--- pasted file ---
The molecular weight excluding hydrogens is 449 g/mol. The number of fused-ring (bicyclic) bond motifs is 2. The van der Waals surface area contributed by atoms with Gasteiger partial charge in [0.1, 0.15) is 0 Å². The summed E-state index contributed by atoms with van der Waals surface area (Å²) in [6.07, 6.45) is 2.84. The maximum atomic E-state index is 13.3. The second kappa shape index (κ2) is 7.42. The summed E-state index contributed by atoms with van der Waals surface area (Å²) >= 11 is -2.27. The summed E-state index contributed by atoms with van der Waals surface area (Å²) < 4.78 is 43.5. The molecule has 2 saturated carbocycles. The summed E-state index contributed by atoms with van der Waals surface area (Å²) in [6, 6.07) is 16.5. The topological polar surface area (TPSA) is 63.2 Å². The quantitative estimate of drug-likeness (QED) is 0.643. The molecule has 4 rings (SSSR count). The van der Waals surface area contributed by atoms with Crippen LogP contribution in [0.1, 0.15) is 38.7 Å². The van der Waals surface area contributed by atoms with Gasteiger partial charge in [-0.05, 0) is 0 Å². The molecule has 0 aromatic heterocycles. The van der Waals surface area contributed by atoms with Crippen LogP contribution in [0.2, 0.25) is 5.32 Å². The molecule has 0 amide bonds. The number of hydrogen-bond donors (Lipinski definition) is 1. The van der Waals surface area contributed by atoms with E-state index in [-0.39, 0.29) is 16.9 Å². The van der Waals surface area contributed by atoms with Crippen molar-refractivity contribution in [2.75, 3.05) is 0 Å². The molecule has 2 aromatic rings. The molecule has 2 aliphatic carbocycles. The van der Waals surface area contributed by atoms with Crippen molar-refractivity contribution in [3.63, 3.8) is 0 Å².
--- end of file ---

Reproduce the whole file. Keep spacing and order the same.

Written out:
The molecular weight excluding hydrogens is 449 g/mol. The number of fused-ring (bicyclic) bond motifs is 2. The van der Waals surface area contributed by atoms with Gasteiger partial charge in [0.1, 0.15) is 0 Å². The summed E-state index contributed by atoms with van der Waals surface area (Å²) in [6.07, 6.45) is 2.84. The maximum atomic E-state index is 13.3. The second kappa shape index (κ2) is 7.42. The summed E-state index contributed by atoms with van der Waals surface area (Å²) >= 11 is -2.27. The summed E-state index contributed by atoms with van der Waals surface area (Å²) < 4.78 is 43.5. The molecule has 2 saturated carbocycles. The summed E-state index contributed by atoms with van der Waals surface area (Å²) in [6, 6.07) is 16.5. The topological polar surface area (TPSA) is 63.2 Å². The quantitative estimate of drug-likeness (QED) is 0.643. The molecule has 4 rings (SSSR count). The van der Waals surface area contributed by atoms with Crippen LogP contribution in [0.1, 0.15) is 38.7 Å². The van der Waals surface area contributed by atoms with Gasteiger partial charge in [-0.05, 0) is 0 Å². The molecule has 0 aromatic heterocycles. The van der Waals surface area contributed by atoms with Crippen LogP contribution in [0.2, 0.25) is 5.32 Å². The molecule has 0 amide bonds. The number of hydrogen-bond donors (Lipinski definition) is 1. The van der Waals surface area contributed by atoms with E-state index in [-0.39, 0.29) is 16.9 Å². The van der Waals surface area contributed by atoms with Crippen molar-refractivity contribution in [2.75, 3.05) is 0 Å². The molecule has 2 aromatic rings. The molecule has 2 aliphatic carbocycles. The van der Waals surface area contributed by atoms with Crippen molar-refractivity contribution in [3.63, 3.8) is 0 Å².